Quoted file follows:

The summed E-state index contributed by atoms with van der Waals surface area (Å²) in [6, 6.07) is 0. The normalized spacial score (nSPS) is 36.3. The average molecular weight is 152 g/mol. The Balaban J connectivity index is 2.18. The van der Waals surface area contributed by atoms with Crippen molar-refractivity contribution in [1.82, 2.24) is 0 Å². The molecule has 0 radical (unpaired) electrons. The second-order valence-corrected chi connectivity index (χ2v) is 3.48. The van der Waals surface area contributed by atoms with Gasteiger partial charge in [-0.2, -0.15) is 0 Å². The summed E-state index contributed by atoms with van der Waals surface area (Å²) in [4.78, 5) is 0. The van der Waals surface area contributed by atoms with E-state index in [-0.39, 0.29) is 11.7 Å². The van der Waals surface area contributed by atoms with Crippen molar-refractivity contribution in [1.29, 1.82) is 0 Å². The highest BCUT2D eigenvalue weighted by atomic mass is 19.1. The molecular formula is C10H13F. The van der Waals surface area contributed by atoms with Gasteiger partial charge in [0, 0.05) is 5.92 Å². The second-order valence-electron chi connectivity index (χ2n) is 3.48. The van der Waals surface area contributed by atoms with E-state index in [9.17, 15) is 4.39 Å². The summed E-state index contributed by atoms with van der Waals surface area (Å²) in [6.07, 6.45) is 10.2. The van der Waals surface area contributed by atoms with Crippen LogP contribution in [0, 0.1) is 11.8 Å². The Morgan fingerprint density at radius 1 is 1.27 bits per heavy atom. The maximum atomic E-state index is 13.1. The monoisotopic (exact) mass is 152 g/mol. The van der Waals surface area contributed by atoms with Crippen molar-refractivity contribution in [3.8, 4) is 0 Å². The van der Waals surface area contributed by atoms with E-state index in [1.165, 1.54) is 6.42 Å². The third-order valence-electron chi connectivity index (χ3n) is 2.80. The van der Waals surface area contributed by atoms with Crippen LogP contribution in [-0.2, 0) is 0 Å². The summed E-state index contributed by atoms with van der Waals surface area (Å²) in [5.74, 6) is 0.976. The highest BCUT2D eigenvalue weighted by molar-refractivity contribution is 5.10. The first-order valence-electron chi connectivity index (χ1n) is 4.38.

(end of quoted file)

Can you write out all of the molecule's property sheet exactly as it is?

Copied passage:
The summed E-state index contributed by atoms with van der Waals surface area (Å²) in [6, 6.07) is 0. The normalized spacial score (nSPS) is 36.3. The average molecular weight is 152 g/mol. The Balaban J connectivity index is 2.18. The van der Waals surface area contributed by atoms with Crippen molar-refractivity contribution in [1.82, 2.24) is 0 Å². The molecule has 0 radical (unpaired) electrons. The second-order valence-corrected chi connectivity index (χ2v) is 3.48. The van der Waals surface area contributed by atoms with Gasteiger partial charge in [-0.2, -0.15) is 0 Å². The summed E-state index contributed by atoms with van der Waals surface area (Å²) in [4.78, 5) is 0. The van der Waals surface area contributed by atoms with E-state index in [-0.39, 0.29) is 11.7 Å². The van der Waals surface area contributed by atoms with Crippen molar-refractivity contribution in [1.29, 1.82) is 0 Å². The highest BCUT2D eigenvalue weighted by atomic mass is 19.1. The molecular formula is C10H13F. The van der Waals surface area contributed by atoms with Gasteiger partial charge in [0, 0.05) is 5.92 Å². The second-order valence-electron chi connectivity index (χ2n) is 3.48. The van der Waals surface area contributed by atoms with E-state index in [9.17, 15) is 4.39 Å². The summed E-state index contributed by atoms with van der Waals surface area (Å²) in [6.07, 6.45) is 10.2. The van der Waals surface area contributed by atoms with Crippen LogP contribution in [0, 0.1) is 11.8 Å². The Morgan fingerprint density at radius 1 is 1.27 bits per heavy atom. The maximum atomic E-state index is 13.1. The monoisotopic (exact) mass is 152 g/mol. The van der Waals surface area contributed by atoms with Crippen molar-refractivity contribution in [3.8, 4) is 0 Å². The van der Waals surface area contributed by atoms with E-state index in [1.165, 1.54) is 6.42 Å². The third-order valence-electron chi connectivity index (χ3n) is 2.80. The van der Waals surface area contributed by atoms with Crippen LogP contribution in [-0.2, 0) is 0 Å². The summed E-state index contributed by atoms with van der Waals surface area (Å²) in [5.74, 6) is 0.976. The highest BCUT2D eigenvalue weighted by molar-refractivity contribution is 5.10. The first-order valence-electron chi connectivity index (χ1n) is 4.38.